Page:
Drawing Mild Consequences from a List
When I see rules like conditions in Mouse Guard and Lady Blackbird, or stress in Smallville/Cortex Plus Drama (which I expounded upon years ago), I see something of strong value: a concrete list of statuses that focus action and play.
Then I think about consequences in Fate, and for the most part I enjoy their open-ended nature. But not when it comes to mild consequences. In the last couple years, I’ve thought a lot about how mild consequences would be stronger as a rule if they were drawn from a list like conditions and stress are in the above-mentioned games. Having mild consequences drawn exclusively from a list would:
- Help people who are new to Fate pick it up a little faster
- Hammer home that mild consequences should be phrased as transitory states
- Bring focus to attacks as “actions that could potentially cause on of those statuses to happen,” which makes action intent clearer
- Make the least impacting of consequences play out a bit faster (as too often I’ve seen over-discussion on mild consequences)
- Keep people from accidentally (or purposely) assigning problematic consequences—notably those that are more appropriate as moderate or greater consequences, or those that should be solved with a simple overcome action (and thus not a consequence that would last for the scene)
For that, I have a list of six mild consequences workable for pretty much any conflict—physical, mental, social, etc.:
Those six consequences are generic. A genre could have a different set, perhaps with a different amount of items. You could take inspiration from my Cortex Plus Drama article on stress.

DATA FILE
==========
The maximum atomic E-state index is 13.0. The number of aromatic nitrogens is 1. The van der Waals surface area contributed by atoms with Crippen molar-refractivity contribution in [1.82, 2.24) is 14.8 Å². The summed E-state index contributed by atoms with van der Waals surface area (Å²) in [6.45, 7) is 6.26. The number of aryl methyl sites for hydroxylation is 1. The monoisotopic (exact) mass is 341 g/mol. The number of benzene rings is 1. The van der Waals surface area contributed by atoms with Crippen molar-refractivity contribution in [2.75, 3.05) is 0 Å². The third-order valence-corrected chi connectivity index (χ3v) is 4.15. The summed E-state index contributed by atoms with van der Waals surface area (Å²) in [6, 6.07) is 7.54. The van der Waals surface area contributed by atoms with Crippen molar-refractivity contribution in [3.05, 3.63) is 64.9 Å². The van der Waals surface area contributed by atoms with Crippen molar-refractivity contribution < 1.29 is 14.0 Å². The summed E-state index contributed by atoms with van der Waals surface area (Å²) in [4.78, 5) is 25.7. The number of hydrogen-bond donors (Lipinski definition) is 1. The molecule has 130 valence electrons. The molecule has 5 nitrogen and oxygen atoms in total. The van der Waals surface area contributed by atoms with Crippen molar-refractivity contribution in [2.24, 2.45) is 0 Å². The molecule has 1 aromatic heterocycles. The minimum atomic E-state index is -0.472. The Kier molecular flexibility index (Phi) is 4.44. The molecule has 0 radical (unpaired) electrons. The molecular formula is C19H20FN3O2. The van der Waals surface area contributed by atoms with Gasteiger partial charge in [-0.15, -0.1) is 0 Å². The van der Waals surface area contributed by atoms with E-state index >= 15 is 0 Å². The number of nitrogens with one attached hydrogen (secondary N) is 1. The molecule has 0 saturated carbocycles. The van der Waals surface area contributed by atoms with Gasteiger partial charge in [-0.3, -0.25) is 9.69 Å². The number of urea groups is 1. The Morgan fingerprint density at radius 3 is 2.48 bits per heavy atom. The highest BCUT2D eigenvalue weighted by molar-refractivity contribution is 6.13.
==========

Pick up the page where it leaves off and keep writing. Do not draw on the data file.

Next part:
Going further: The person who takes the consequence gets to choose. That way, those that entail emotional state are picked by the person who would have to roleplay it, rather than forced upon that person.
Going further: This hack brings to my mind having weapons or stunts that state which mild consequence they inflict (or what to riff on if they inflict moderate or greater), as a way to directly point out what sort of story behavior it should do. That consequence needn’t necessarily be one from the core list.
Note: If you use conditions (which handle non-consequence narrative fallout arbitrated by the GM), this list could be the same as your condition list, but it could just as easily be different.
There’s a temptation to add a rule like “you can rewrite it as you like when taken,” but I think that’s actually a weak, cop-out idea. This rule pushes the moment you get to creatively define harm off until you score a moderate consequence on someone else. I think saving those authoring moments for dramatic successes makes them so much sweeter.
Thanks to Dave Chalker for helping me come up with some of the list.